(cross posted at sherylsbooklist.blogspot.com)
This is probably the top business book that has been recommended to me since I joined a startup. Now that I have read it, I can understand why – it ought to be required reading for anyone coming from a big company into a fast-paced startup. I had many a “a-ha” moment reading this, like “Oh, that’s why we are shipping a product that seems incomplete…it’s on purpose!”
The concept of Lean Manufacturing grew out of the Toyota Production Systems innovations of the mid-20th century. This comprised the idea of constantly improving systems, measuring more important things, and driving organizational learning. In grad school, I remember learning about this, and about its influence on the software industry. Agile/scrum development seems to have its roots in Lean.
So all this forms the backdrop for the ideas in this book – that companies and projects in general can use a lot of the same concepts that have fundamentally improved Manufacturing and Software Development. There’s a real focus on learning and structuring the product development process to increase the speed with which everyone learns. (And it is worth pointing out that like Innovator’s Dilemma, this is relevant for innovative parts of big companies, not just startups.) Two items stuck with me the most:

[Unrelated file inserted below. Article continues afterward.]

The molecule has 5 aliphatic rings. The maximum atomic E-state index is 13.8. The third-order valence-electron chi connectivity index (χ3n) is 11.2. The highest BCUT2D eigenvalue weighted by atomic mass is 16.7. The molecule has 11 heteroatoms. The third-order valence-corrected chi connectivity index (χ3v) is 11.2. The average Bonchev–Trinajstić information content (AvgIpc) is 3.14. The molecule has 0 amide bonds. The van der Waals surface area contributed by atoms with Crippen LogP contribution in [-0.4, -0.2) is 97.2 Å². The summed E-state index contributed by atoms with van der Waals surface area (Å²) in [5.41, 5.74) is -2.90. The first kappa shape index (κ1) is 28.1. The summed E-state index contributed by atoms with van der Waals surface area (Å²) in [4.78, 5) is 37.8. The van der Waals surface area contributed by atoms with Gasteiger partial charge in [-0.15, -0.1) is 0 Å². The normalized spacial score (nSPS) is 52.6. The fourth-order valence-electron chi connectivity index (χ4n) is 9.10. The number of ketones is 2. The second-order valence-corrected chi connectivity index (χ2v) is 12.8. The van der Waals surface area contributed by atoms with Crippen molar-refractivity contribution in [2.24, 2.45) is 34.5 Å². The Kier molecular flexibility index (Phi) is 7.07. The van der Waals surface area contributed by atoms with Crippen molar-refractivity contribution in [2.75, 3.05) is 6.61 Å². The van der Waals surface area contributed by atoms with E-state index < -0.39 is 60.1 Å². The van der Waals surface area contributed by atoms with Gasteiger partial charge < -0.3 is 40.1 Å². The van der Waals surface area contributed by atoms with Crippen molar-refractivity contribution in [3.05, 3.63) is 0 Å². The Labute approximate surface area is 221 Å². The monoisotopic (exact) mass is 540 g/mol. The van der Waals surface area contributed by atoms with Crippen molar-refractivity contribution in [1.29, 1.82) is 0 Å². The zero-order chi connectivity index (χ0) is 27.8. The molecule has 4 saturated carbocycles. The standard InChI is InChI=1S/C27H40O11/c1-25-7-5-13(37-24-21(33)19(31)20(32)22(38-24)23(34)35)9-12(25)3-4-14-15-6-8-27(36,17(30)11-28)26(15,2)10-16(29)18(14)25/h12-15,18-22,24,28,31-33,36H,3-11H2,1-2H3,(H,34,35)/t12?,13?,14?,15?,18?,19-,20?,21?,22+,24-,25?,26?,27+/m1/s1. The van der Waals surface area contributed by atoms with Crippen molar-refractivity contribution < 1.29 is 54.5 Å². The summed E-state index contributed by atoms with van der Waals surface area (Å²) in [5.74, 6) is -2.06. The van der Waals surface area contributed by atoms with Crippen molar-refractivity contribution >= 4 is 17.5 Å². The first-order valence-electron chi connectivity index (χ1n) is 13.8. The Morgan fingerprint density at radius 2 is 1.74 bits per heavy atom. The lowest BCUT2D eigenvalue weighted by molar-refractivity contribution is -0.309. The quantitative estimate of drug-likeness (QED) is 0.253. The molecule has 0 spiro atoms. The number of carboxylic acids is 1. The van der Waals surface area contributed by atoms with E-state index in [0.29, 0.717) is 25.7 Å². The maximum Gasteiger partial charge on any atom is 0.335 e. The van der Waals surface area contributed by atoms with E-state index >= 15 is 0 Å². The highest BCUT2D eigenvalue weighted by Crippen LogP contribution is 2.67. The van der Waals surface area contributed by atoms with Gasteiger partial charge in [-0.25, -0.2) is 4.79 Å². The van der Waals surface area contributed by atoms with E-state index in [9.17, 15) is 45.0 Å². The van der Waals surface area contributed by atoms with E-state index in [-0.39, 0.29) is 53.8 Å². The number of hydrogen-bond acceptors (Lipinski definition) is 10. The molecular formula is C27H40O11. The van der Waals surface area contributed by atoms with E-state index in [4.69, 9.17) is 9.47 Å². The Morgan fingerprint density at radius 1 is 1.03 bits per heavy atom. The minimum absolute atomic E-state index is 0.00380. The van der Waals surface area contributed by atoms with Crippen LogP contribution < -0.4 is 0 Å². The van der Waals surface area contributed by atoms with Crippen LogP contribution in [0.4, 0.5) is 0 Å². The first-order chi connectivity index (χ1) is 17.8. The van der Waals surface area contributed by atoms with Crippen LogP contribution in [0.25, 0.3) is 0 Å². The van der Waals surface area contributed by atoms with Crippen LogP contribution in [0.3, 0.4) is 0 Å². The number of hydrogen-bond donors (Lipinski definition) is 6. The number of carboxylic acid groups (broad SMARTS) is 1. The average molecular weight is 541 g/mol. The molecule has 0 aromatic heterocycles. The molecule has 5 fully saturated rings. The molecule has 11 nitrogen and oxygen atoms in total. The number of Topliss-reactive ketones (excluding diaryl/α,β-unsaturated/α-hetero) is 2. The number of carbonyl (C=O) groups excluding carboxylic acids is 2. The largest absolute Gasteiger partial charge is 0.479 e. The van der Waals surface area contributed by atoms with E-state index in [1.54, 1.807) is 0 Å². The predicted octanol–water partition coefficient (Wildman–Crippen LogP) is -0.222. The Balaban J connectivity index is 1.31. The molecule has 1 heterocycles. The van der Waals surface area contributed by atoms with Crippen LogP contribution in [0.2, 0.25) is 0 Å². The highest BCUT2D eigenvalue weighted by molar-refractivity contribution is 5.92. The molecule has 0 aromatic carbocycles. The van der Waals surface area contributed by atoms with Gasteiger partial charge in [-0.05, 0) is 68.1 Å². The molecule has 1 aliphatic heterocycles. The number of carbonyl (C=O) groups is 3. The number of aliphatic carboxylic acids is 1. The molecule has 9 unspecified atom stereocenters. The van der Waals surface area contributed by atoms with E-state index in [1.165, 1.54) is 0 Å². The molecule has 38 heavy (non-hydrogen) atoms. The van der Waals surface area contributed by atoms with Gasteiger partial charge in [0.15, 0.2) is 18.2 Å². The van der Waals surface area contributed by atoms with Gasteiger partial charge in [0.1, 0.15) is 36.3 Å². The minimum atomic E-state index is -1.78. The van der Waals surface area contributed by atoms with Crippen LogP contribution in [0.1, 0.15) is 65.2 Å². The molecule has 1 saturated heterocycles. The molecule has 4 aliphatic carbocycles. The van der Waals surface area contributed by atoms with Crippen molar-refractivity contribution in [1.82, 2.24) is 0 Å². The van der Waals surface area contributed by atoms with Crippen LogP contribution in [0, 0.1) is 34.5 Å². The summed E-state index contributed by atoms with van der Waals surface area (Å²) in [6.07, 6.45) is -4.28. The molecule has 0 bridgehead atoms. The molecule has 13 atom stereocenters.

1. Vanity Metrics – Ries argues strongly against using vanity metrics when evaluating a change to a product. He says that too often metrics are chosen that look like improvements when really they aren’t, like number of downloads (without number of repeat customers) or number of repeat customers (without number of paying customers.) He says you really need to know what you are measuring and why.
2. Experiments – Ries gives several examples of how you want to run experiments about your product in real life with real customers. If your audience is big enough, A/B test actual features. Release great products without all their features to see if you have Andreesen’s elusive product/market fit. Ask focus group customers the right questions, not question your existing assumptions.
It’s his examples that I liked the most – they were perfectly relevant and constructive. He’s delightfully honest about how hard it is to learn this way by sharing his experiences at his company IMVU. In any case, this is a MUST-READ for people interested in the model for success in technical innovation in the next decade. It’s in my mental bookshelf next to “Innovator’s Dilemma” “Good to Great” and “Crossing the Chasm.”